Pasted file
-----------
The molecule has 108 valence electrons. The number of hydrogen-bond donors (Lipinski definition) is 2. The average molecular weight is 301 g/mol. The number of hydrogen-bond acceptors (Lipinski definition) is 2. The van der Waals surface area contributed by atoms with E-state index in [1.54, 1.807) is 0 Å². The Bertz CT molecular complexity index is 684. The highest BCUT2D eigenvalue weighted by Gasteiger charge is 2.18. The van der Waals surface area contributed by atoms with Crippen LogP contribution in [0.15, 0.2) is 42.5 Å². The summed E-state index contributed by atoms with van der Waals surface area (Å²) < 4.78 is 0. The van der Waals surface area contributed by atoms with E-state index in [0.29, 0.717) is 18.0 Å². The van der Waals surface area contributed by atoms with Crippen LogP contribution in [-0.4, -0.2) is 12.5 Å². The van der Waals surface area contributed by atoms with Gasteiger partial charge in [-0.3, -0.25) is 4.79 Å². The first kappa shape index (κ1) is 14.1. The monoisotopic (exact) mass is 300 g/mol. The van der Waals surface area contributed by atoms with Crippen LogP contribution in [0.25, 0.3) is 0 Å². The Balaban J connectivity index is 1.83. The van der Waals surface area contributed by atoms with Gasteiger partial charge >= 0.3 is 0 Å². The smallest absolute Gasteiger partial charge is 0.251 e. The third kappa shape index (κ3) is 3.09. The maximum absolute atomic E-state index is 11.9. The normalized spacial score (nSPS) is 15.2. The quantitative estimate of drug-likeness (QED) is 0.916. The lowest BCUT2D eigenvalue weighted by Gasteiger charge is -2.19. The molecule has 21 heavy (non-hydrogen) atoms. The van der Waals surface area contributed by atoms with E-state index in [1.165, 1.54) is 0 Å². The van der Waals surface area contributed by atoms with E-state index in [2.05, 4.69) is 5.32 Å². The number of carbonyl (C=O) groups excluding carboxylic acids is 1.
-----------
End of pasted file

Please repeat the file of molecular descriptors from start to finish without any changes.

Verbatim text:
The molecule has 108 valence electrons. The number of hydrogen-bond donors (Lipinski definition) is 2. The average molecular weight is 301 g/mol. The number of hydrogen-bond acceptors (Lipinski definition) is 2. The van der Waals surface area contributed by atoms with E-state index in [1.54, 1.807) is 0 Å². The Bertz CT molecular complexity index is 684. The highest BCUT2D eigenvalue weighted by Gasteiger charge is 2.18. The van der Waals surface area contributed by atoms with Crippen LogP contribution in [0.15, 0.2) is 42.5 Å². The summed E-state index contributed by atoms with van der Waals surface area (Å²) < 4.78 is 0. The van der Waals surface area contributed by atoms with E-state index in [0.29, 0.717) is 18.0 Å². The van der Waals surface area contributed by atoms with Crippen LogP contribution in [-0.4, -0.2) is 12.5 Å². The van der Waals surface area contributed by atoms with Gasteiger partial charge in [-0.3, -0.25) is 4.79 Å². The first kappa shape index (κ1) is 14.1. The monoisotopic (exact) mass is 300 g/mol. The van der Waals surface area contributed by atoms with Crippen LogP contribution in [0.25, 0.3) is 0 Å². The Balaban J connectivity index is 1.83. The van der Waals surface area contributed by atoms with Gasteiger partial charge >= 0.3 is 0 Å². The smallest absolute Gasteiger partial charge is 0.251 e. The third kappa shape index (κ3) is 3.09. The maximum absolute atomic E-state index is 11.9. The normalized spacial score (nSPS) is 15.2. The quantitative estimate of drug-likeness (QED) is 0.916. The lowest BCUT2D eigenvalue weighted by Gasteiger charge is -2.19. The molecule has 21 heavy (non-hydrogen) atoms. The van der Waals surface area contributed by atoms with E-state index in [1.165, 1.54) is 0 Å². The van der Waals surface area contributed by atoms with E-state index in [2.05, 4.69) is 5.32 Å². The number of carbonyl (C=O) groups excluding carboxylic acids is 1.